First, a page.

Deputy secretary Law to leave Labor after six years

The head of the President's Management Council's E-Government Committee is leaving the federal sector.

Steven Law, deputy secretary of the Labor Department, announced yesterday that he is heading to the private sector in January after three years at the agency and three more years in other positions in the administration.

The PMC named Law to lead the E-Government Committee in February 2005. Since that time, he helped move the Lines of Business Consolidation initiatives forward, particularly in the newest areas of IT infrastructure, budget formulation and geospatial data management.

Law also played a role in advancing the President's Management Agenda under the e-government category.

In an interview with GCN in June, Law said making the sale to Congress that e-government and the LOBs are valuable has been the biggest challenge the PMC worked on during the past year. He also said getting agencies and citizens to use the consolidated e-government sites has been another challenge.

'I've loved my job, both at the Department of Labor and chairing the E-government Committee of the President's Management Council,' Law said in an e-mail to GCN. 'I'm especially proud of the department's ranking as the best managed cabinet agency in the federal government. After six productive, rewarding years, it just felt like the right time to pursue some new interests and challenges in the private sector.'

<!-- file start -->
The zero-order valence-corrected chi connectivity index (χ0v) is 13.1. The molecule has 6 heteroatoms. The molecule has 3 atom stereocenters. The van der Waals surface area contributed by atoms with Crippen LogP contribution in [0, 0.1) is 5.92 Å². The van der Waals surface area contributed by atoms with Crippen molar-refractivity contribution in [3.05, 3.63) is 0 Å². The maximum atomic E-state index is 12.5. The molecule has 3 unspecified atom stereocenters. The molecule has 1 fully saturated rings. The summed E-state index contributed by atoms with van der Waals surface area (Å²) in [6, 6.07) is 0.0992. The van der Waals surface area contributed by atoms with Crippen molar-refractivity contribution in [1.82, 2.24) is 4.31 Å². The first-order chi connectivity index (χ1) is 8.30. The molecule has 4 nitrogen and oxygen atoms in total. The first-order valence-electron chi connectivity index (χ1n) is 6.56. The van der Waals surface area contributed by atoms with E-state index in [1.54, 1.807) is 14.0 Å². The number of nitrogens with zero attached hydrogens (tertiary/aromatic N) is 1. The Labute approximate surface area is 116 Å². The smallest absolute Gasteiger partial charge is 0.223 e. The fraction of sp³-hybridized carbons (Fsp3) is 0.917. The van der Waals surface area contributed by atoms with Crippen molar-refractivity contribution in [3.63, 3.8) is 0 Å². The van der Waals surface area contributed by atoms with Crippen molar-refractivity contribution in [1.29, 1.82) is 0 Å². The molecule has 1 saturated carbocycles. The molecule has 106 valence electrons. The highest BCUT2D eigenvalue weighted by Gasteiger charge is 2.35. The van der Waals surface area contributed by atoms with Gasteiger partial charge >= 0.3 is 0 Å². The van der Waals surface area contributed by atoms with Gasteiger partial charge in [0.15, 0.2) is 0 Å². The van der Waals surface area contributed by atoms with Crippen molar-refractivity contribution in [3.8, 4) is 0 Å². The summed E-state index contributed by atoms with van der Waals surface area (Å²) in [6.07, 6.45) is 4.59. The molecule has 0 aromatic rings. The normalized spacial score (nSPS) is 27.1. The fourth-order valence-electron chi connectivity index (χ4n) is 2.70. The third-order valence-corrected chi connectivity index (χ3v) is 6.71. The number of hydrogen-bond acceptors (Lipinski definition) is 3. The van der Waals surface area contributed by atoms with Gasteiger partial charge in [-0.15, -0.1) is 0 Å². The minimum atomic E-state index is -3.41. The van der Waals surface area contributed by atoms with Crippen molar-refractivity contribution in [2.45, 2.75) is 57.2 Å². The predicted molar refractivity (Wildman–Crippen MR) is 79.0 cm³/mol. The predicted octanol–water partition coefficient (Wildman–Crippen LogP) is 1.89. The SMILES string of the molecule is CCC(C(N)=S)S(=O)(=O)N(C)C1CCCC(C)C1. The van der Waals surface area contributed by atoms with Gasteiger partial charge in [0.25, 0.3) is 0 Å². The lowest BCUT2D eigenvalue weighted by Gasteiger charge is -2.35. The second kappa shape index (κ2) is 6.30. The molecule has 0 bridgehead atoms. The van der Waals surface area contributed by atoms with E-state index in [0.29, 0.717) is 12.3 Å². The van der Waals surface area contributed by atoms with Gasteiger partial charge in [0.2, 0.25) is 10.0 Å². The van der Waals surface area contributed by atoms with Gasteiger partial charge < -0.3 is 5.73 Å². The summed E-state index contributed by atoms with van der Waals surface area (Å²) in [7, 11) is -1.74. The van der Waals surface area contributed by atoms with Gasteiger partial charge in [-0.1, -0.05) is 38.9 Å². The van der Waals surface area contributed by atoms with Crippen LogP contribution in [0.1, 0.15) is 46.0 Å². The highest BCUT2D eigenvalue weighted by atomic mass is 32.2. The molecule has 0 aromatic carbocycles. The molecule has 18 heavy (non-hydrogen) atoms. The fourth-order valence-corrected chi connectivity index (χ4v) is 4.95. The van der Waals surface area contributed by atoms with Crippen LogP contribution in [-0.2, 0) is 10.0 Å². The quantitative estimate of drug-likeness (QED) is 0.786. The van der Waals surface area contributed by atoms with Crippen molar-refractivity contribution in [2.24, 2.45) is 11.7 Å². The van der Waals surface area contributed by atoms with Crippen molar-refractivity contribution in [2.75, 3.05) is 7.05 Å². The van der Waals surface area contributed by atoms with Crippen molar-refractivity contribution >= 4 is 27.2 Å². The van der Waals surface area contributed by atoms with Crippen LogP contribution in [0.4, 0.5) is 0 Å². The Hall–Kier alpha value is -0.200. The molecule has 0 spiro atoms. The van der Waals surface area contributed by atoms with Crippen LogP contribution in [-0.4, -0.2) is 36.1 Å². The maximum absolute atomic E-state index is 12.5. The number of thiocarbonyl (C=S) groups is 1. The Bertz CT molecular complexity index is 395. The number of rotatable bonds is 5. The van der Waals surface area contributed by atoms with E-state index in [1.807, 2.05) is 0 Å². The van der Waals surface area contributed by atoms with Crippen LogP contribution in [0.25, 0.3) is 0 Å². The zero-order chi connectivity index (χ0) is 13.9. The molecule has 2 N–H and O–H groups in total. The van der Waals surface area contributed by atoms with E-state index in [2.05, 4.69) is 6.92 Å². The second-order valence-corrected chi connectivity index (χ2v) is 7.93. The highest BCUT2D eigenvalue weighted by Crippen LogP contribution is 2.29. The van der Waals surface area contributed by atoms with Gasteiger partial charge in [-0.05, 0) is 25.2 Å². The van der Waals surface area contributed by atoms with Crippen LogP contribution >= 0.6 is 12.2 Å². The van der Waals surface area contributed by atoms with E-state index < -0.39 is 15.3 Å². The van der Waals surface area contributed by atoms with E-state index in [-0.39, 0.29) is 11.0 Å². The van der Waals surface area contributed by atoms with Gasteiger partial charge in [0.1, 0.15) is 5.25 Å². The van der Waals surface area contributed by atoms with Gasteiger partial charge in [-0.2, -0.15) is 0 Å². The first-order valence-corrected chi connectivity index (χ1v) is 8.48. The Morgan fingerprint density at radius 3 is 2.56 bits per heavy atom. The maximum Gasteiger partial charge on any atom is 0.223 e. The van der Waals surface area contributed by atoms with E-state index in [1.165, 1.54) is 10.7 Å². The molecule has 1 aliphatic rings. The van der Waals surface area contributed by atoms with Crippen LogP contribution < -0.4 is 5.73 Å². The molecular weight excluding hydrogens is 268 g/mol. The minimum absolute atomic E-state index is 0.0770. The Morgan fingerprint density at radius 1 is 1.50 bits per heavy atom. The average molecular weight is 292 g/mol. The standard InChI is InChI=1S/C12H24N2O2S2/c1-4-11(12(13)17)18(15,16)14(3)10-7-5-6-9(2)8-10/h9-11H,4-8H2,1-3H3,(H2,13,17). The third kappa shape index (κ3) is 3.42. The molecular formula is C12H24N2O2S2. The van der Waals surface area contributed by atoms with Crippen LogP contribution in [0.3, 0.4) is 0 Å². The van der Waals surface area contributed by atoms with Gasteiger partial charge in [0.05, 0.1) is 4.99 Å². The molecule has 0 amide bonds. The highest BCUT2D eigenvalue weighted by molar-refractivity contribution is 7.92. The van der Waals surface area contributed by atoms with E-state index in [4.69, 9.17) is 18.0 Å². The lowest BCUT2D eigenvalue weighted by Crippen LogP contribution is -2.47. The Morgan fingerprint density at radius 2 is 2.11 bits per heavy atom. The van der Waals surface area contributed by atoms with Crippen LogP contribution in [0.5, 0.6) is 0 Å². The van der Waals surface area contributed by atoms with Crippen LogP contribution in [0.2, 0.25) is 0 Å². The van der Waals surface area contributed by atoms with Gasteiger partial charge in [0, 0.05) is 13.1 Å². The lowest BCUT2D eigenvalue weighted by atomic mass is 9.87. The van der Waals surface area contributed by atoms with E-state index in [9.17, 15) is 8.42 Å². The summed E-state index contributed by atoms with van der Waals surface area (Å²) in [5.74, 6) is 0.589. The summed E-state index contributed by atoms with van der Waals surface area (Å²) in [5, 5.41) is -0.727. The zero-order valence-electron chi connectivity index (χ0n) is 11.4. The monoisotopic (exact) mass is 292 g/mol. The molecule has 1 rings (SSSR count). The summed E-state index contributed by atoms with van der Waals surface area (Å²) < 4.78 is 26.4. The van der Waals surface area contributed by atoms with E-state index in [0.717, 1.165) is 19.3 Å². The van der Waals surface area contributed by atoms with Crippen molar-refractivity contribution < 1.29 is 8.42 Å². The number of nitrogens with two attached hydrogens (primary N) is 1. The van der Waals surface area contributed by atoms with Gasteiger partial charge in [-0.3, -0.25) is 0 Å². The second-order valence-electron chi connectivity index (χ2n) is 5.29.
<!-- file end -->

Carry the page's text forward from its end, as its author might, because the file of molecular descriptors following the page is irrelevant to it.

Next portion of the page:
At Labor, Law acted as the department's chief operating officer, helping to implement the revised Office of Management and Budget Circular A-123 for financial controls, helping to promote the administration's trade agenda and managing the agency's budget and policy development, congressional and public affairs, and strategic planning functions.

Under Law, Labor became the first agency to receive five green scores on the PMA, as well.

Before becoming deputy secretary, Law was chief of staff for Labor secretary Elaine Chao. Prior to that, he was the executive director of the National Republican Senatorial Committee and worked on the Hill as counsel to the chairman of the Senate Ethics Committee.

inside gcn

  • smart city (jamesteohart/Shutterstock.com)

    Toolkit for building a smart city plan

Reader Comments

Please post your comments here. Comments are moderated, so they may not appear immediately after submitting. We will not post comments that we consider abusive or off-topic.

Please type the letters/numbers you see above

More from 1105 Public Sector Media Group